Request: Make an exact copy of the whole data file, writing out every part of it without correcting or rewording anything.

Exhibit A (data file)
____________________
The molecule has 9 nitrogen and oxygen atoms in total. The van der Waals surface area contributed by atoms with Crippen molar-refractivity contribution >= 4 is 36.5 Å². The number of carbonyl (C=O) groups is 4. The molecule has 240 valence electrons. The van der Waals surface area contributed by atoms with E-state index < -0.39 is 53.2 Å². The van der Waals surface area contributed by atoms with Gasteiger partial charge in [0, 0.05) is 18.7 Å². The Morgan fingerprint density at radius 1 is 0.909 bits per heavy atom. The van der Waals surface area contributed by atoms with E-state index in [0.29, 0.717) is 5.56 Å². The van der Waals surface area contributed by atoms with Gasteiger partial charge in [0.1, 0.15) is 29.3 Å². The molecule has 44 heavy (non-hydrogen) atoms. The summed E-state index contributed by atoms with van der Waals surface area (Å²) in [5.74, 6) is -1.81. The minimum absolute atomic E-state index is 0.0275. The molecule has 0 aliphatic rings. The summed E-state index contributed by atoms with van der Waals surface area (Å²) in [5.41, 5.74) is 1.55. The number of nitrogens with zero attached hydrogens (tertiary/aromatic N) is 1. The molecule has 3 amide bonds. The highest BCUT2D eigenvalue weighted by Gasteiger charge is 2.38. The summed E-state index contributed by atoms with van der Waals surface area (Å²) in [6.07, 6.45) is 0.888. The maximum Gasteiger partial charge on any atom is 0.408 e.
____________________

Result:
The molecule has 9 nitrogen and oxygen atoms in total. The van der Waals surface area contributed by atoms with Crippen molar-refractivity contribution >= 4 is 36.5 Å². The number of carbonyl (C=O) groups is 4. The molecule has 240 valence electrons. The van der Waals surface area contributed by atoms with E-state index < -0.39 is 53.2 Å². The van der Waals surface area contributed by atoms with Gasteiger partial charge in [0, 0.05) is 18.7 Å². The Morgan fingerprint density at radius 1 is 0.909 bits per heavy atom. The van der Waals surface area contributed by atoms with E-state index in [0.29, 0.717) is 5.56 Å². The van der Waals surface area contributed by atoms with Gasteiger partial charge in [0.1, 0.15) is 29.3 Å². The molecule has 44 heavy (non-hydrogen) atoms. The summed E-state index contributed by atoms with van der Waals surface area (Å²) in [5.74, 6) is -1.81. The minimum absolute atomic E-state index is 0.0275. The molecule has 0 aliphatic rings. The summed E-state index contributed by atoms with van der Waals surface area (Å²) in [5.41, 5.74) is 1.55. The number of nitrogens with zero attached hydrogens (tertiary/aromatic N) is 1. The molecule has 3 amide bonds. The highest BCUT2D eigenvalue weighted by Gasteiger charge is 2.38. The summed E-state index contributed by atoms with van der Waals surface area (Å²) in [6.07, 6.45) is 0.888. The maximum Gasteiger partial charge on any atom is 0.408 e.